Why Spain’s in much worse shape than Florida

at 11:32 AM ET, 06/04/2012

In the 2000s, both Florida and Spain had large, unsustainable housing bubbles that eventually popped. Since then, however, Florida has largely stabilized. Spain, by contrast, is still reeling from 25 percent unemployment, and its woes are threatening to rip apart the euro. Why the difference?

A banner reading in Spanish 'Bankia Organized Fraud'. (Alberto Di Lolli - Associated Press)
Paul Krugman points out one big factor: Florida has received billions of dollars in aid from the rest of the United States. The state’s federal tax revenue fell by $25 billion between 2007 and 2010, but Florida didn’t have to make up that entire shortfall with growth-pinching austerity measures, the way Spain now does. Instead, the U.S. Treasury kept paying Florida’s Social Security, Medicare, and Medicaid bills. The federal government also sent an additional $6 billion in unemployment aid and food stamp benefits to Florida between 2007 and 2010.

All told, Florida received at least $31 billion in outright assistance from the rest of the country in those three years. That’s the equivalent of 4 percent of the state’s GDP. And, while Florida’s economy is still struggling, things could be a lot worse. They could be like Spain, which never received this level of aid from the healthier regions of Europe.

Note that large fiscal transfers have been a regular feature of the U.S. monetary union for a long time. In a recent research note, JPMorgan’s Michael Cembalest points to a 1949 economic paper by Penelope Hartley finding that America’s weaker agricultural regions managed to survive the Great Depression with the help of aid from the federal government. These government transfers, Hartley explained, were “unilateral in nature, akin to a capital movement [or] a gift,” and they offset outflows in private capital.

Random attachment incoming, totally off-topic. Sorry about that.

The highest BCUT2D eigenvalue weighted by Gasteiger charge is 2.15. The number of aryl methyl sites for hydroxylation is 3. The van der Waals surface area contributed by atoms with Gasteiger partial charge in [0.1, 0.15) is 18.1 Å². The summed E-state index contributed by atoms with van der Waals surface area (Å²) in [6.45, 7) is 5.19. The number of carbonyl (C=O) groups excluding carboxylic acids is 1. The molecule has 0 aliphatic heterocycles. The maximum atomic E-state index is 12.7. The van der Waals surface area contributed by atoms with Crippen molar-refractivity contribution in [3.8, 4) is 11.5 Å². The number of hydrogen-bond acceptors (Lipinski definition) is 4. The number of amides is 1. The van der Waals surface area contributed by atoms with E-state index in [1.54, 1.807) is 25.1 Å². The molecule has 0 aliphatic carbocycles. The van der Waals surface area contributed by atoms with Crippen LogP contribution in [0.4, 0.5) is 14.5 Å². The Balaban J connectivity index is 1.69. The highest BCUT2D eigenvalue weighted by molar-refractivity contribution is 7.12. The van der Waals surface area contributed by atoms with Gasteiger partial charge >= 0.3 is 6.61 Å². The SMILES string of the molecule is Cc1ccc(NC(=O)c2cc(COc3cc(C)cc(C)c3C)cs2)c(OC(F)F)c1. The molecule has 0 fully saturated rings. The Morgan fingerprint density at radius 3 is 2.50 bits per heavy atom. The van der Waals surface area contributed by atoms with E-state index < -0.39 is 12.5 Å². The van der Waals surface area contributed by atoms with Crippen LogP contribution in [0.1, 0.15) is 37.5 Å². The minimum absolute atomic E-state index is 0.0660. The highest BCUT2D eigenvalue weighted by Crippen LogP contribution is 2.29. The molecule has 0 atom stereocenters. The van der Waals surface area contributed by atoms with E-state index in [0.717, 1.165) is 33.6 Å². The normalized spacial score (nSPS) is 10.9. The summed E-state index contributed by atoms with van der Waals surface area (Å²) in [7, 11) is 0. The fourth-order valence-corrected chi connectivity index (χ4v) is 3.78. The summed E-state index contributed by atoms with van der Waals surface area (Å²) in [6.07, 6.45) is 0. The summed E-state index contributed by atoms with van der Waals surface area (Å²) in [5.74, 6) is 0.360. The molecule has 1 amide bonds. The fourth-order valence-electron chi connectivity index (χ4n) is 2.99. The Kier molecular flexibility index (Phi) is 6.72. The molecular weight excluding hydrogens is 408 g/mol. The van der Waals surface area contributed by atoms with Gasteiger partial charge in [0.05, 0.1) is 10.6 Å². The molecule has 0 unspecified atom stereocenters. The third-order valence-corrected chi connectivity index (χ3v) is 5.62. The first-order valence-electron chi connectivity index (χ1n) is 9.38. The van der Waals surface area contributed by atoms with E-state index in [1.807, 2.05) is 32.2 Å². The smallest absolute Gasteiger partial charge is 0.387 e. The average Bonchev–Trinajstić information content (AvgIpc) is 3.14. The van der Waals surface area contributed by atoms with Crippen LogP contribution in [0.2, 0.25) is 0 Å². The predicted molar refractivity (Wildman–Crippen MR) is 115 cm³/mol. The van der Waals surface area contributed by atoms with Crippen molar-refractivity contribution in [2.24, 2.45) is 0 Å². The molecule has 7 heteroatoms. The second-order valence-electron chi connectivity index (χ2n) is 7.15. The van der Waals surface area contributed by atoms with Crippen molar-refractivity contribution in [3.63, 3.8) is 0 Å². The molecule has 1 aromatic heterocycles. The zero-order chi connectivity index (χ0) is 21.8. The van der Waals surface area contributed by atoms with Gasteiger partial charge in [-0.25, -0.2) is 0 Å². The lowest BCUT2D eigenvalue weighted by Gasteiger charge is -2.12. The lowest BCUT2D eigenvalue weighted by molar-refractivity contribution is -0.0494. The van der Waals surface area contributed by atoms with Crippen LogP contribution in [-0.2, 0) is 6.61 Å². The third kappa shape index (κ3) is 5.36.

There’s also banking. While it’s tough to compare all the different banking bailouts in the United States and Europe, consider this. Between 2008 and 2012, some 61 banks across Florida went bust, many of them hauled down by bad mortgages. But the Federal Deposit Insurance Corporation (FDIC) stepped in and rescued Florida’s depositors — spending some $10.5 billion to date. Florida didn’t have to salvage its banks all by itself. Spain, meanwhile, is currently trying to scrounge up $11 billion to prop up one of its largest lenders, Bankia. Yet the government is having difficulty raising that kind of cash on its own, leading to bank runs and much panic about whether Spain’s banking system can survive.

When economists talk about the need for a “fiscal union” or a “banking union” in the euro zone, they’re roughly talking about Europe’s wealthier regions providing countries like Spain with some version of the support that the rest of the United States provided to Florida after 2007. Indeed, this is (more or less) what George Soros means when he predicts that Europe will survive thanks to Germany sending “constant transfer payments” to a “permanently depressed” periphery.

Is that realistic? In the past few weeks, European leaders have slowly started to discuss a banking union in more depth. See Wolfgang Munchau’s column for more on that. But an even deeper fiscal union — and the hefty transfers it might entail — still doesn’t get much enthusiasm from countries like Germany. “Aid on that scale is inconceivable in Europe as currently constituted,” says Krugman. “That’s a big problem.”

Related: FAQ: Why is Spain in crisis? And can it be fixed?

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